Tomato Time

Knowledge is knowing the tomato is a fruit,

Wisdom is knowing not to put it is a fruit salad!

Tomatoes are our number one selling vegetable, even though technically tomatoes are a fruit. The French call them “apples of love”, which may have come from an early reputation as an aphrodisiac. The tomato’s history is a culinary legend full of tales of intrepid travel and suspicion about its safety.

They came to Spain from Mexico in the early part of the 16th century and in the early days there was a suspicion in Europe that tomatoes - members of the Solanceae or nightshade family - were poisonous, and they were grown as a decorative garden plant but not eaten.

The earliest known printed recipe was in an Italian book in the mid 17th century for Tomato Sauce, Spanish style, and who can imagine Italian food today without tomatoes, or for that matter a kiwi summer salad without a tomato gracing the table. The decision though, is which to choose?

New Zealand tomatoes are mostly ripened on the vine, giving them more flavour even if something is used to speed up the ripening of the crop at the end while still on the vine. Truss or vine tomatoes also come in a range of varieties and sizes and should have a more intense flavour.

Tomato Time

Small cocktail varieties: Sweet 100, Black Cherry, Gardener’s Delight, Sun Cherry…little bite sized, intensely flavoured, sweet tomatoes. Children love them and they’re ideal as a healthy snack or in the lunchbox.

Rosemary Marinated Cherry Tomatoes

Low acid tomatoes: Usually on the shelf as ‘acid free, these have firm flesh, fewer seeds and are not as juicy. Generally an oval shape, sometimes misshapen, they are pinkish in colour.

Roma is a plum-shaped, rich red lower acid tomato that is possibly the best of all for Italian dishes and tomato sauces, with an intense flavour.

Baked Tomato Salad

Salad tomatoes: Money Maker, Best Boy, Red Beacon, Russian Red.

Salade Nicoise

Large, fleshy and round: Beefsteak, Delicious. Great for sauces.

Mums Tomato Sauce

Outdoor tomatoes make up a small part of the total crop and are usually more irregular in shape but may have good flavour.

Basil and Tomato Loaf

Heritage tomatoes some old-fashioned varieties are back in favour and are available either at garden centres or by mail from specialist producers, some of whom also sell through farmers’ markets.

Generally speaking, “standard” tomatoes are not identified by variety in supermarkets and greengrocer shops, apart from the obvious divisions. One grower who does name the varieties is “Beekist” who offer Cherry, Tangy Vine Truss, Moroccan Truss (described as large, succulent and with an old fashioned flavour), Tuscany 6 Pack, Vine Sweet Truss, Medeterrano Plum Shaped (low acid) and Belissimo.

Also, NZ Hothouse growers have Royale Vintage Harvest and sweet Grape Cherry Tomatoes in red or yellow.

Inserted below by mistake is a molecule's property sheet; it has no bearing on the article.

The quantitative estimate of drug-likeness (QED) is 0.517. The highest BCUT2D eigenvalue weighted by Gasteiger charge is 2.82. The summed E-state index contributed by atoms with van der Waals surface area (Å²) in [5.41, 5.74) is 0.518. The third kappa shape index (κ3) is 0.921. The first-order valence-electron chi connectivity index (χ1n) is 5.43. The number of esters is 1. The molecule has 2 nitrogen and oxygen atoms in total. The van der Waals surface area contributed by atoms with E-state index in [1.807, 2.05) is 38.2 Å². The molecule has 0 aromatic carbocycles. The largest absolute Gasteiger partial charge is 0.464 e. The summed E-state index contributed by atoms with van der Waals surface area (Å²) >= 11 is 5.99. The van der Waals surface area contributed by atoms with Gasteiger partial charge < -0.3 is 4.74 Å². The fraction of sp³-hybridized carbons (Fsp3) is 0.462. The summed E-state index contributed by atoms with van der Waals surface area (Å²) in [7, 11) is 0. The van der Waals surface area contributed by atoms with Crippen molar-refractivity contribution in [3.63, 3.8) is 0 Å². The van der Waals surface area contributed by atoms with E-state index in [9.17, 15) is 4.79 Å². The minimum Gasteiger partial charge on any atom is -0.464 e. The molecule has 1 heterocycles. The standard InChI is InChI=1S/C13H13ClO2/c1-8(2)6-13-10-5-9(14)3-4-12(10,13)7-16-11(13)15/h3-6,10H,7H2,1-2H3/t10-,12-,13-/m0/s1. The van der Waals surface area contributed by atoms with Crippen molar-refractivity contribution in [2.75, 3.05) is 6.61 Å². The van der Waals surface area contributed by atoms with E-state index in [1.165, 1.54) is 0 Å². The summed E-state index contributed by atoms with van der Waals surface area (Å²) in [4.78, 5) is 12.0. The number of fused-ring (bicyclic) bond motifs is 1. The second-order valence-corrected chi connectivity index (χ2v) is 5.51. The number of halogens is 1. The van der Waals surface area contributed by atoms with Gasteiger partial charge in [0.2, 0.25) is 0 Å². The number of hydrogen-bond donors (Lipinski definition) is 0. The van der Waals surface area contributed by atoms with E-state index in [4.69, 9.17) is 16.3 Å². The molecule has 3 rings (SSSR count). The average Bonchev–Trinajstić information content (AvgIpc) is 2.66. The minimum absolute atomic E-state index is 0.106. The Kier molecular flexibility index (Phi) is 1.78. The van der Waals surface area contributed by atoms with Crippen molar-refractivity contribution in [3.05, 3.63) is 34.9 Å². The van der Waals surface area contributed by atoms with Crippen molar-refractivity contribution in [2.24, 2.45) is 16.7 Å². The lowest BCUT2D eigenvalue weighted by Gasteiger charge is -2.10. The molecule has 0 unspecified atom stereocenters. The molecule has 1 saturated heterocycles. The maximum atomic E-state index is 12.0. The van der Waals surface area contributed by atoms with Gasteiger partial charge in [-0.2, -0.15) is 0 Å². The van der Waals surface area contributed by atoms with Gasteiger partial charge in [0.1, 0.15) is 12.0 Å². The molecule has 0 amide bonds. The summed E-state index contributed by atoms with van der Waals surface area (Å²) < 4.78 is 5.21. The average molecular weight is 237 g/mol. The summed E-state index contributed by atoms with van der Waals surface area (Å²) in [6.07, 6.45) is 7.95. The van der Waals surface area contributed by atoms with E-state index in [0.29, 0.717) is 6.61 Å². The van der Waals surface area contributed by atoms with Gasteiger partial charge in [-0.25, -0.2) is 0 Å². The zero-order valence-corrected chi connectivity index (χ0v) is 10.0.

Bocconcini and Tomato Tart

Choosing tomatoes:

  • Pick them up, smell them…don’t squeeze them!
  • They should feel heavy for their size, which indicates juiciness and the aroma indicates flavour…no smell, no flavour!
  • They should be even coloured and blemish-free.
  • Be careful when paying more for truss tomatoes that it’s not just the truss that you’re smelling, rather than the tomatoes. Generally, however, these are premium varieties, especially in supermarkets, and will probably be tastier.


  • Don’t put tomatoes in the fridge; the low temperature will affect the nutritional values, flavour and texture.
  • Take them out of the packaging as soon as possible.
  • If they aren’t quite ripe, place them in a sunny spot till they are ready, then at room temperature out of direct sunlight.
  • Ripening can be speeded up by putting them in a paper bag.
  • Any that get over-ripe are ideal for making sauces or soups, which can be frozen for several months. Or, if they’re a bit disappointing, try drying them in a low oven for 2-4 hours, halved, sprinkled with salt, sugar and pepper, and leave them in the oven overnight at the end of cooking. These are great for snacks or chopping in to salads etc.
  • They are also good for you – and if they don’t have aphrodisiac qualities, they certainly do have excellent health benefits; antioxidants including lycopene, vitamin C, vitamin A, fibre, folic acid and some trace elements – but it’s important to eat the skin as well as the flesh, since these are mostly found in the skin.
  • Lycopene, a carotenoid which creates the colour, fights free radicals that can potentially lead to cancer – and prostate cancer gets special mention – heart disease and premature aging.
  • It is also believed that cooking tomatoes increases the potential health benefits.


Over summer, try one of these delicious tomato recipes - Enjoy!

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